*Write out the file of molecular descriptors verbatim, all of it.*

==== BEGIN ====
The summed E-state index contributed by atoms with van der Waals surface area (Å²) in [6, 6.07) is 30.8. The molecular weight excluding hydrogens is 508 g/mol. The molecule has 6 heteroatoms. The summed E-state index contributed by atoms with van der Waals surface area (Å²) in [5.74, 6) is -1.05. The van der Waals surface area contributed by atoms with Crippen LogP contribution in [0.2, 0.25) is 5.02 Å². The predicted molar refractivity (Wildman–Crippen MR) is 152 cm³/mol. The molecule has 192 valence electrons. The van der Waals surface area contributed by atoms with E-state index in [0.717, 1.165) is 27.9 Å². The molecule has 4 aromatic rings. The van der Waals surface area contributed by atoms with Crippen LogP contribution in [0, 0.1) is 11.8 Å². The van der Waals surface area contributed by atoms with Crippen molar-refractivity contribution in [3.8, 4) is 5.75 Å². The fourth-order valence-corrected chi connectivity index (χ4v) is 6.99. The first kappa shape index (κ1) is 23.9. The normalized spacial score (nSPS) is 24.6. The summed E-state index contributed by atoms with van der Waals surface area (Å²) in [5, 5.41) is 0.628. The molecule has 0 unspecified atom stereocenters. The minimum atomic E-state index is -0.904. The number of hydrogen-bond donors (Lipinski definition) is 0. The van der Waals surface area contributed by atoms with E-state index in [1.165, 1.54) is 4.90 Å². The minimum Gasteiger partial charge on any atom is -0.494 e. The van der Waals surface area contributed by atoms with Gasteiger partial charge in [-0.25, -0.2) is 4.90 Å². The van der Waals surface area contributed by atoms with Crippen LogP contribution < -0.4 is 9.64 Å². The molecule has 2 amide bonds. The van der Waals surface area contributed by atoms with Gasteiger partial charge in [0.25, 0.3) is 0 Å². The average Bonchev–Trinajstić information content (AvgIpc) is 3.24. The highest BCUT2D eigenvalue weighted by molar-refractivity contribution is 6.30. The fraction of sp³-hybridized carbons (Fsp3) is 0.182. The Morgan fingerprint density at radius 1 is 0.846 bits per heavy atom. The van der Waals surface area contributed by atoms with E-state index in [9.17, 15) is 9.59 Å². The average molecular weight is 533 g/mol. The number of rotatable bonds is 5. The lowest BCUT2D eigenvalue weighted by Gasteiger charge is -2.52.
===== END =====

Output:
The summed E-state index contributed by atoms with van der Waals surface area (Å²) in [6, 6.07) is 30.8. The molecular weight excluding hydrogens is 508 g/mol. The molecule has 6 heteroatoms. The summed E-state index contributed by atoms with van der Waals surface area (Å²) in [5.74, 6) is -1.05. The van der Waals surface area contributed by atoms with Crippen LogP contribution in [0.2, 0.25) is 5.02 Å². The predicted molar refractivity (Wildman–Crippen MR) is 152 cm³/mol. The molecule has 192 valence electrons. The van der Waals surface area contributed by atoms with E-state index in [0.717, 1.165) is 27.9 Å². The molecule has 4 aromatic rings. The van der Waals surface area contributed by atoms with Crippen LogP contribution in [0, 0.1) is 11.8 Å². The van der Waals surface area contributed by atoms with Crippen molar-refractivity contribution in [3.8, 4) is 5.75 Å². The fourth-order valence-corrected chi connectivity index (χ4v) is 6.99. The first kappa shape index (κ1) is 23.9. The normalized spacial score (nSPS) is 24.6. The summed E-state index contributed by atoms with van der Waals surface area (Å²) in [5, 5.41) is 0.628. The molecule has 0 unspecified atom stereocenters. The minimum atomic E-state index is -0.904. The number of hydrogen-bond donors (Lipinski definition) is 0. The van der Waals surface area contributed by atoms with E-state index in [1.165, 1.54) is 4.90 Å². The minimum Gasteiger partial charge on any atom is -0.494 e. The van der Waals surface area contributed by atoms with Gasteiger partial charge in [-0.25, -0.2) is 4.90 Å². The van der Waals surface area contributed by atoms with Crippen LogP contribution < -0.4 is 9.64 Å². The molecule has 2 amide bonds. The van der Waals surface area contributed by atoms with Gasteiger partial charge in [0.25, 0.3) is 0 Å². The average Bonchev–Trinajstić information content (AvgIpc) is 3.24. The highest BCUT2D eigenvalue weighted by molar-refractivity contribution is 6.30. The fraction of sp³-hybridized carbons (Fsp3) is 0.182. The Morgan fingerprint density at radius 1 is 0.846 bits per heavy atom. The van der Waals surface area contributed by atoms with E-state index in [9.17, 15) is 9.59 Å². The average molecular weight is 533 g/mol. The number of rotatable bonds is 5. The lowest BCUT2D eigenvalue weighted by Gasteiger charge is -2.52.